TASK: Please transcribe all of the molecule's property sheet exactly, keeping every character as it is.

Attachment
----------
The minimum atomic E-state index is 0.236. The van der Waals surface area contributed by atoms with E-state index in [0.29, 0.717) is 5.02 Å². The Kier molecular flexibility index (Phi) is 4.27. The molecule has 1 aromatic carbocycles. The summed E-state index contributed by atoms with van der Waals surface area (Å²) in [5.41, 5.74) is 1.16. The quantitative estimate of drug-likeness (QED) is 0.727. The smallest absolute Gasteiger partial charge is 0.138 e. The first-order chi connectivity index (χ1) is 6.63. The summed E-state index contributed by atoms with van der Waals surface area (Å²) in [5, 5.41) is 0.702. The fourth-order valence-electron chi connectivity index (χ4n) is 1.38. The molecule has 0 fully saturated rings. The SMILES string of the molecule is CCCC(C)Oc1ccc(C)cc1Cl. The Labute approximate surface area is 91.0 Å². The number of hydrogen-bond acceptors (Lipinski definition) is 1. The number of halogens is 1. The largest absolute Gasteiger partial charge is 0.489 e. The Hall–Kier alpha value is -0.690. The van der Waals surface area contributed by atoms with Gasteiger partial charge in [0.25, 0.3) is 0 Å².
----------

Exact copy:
The minimum atomic E-state index is 0.236. The van der Waals surface area contributed by atoms with E-state index in [0.29, 0.717) is 5.02 Å². The Kier molecular flexibility index (Phi) is 4.27. The molecule has 1 aromatic carbocycles. The summed E-state index contributed by atoms with van der Waals surface area (Å²) in [5.41, 5.74) is 1.16. The quantitative estimate of drug-likeness (QED) is 0.727. The smallest absolute Gasteiger partial charge is 0.138 e. The first-order chi connectivity index (χ1) is 6.63. The summed E-state index contributed by atoms with van der Waals surface area (Å²) in [5, 5.41) is 0.702. The fourth-order valence-electron chi connectivity index (χ4n) is 1.38. The molecule has 0 fully saturated rings. The SMILES string of the molecule is CCCC(C)Oc1ccc(C)cc1Cl. The Labute approximate surface area is 91.0 Å². The number of hydrogen-bond acceptors (Lipinski definition) is 1. The number of halogens is 1. The largest absolute Gasteiger partial charge is 0.489 e. The Hall–Kier alpha value is -0.690. The van der Waals surface area contributed by atoms with Gasteiger partial charge in [0.25, 0.3) is 0 Å².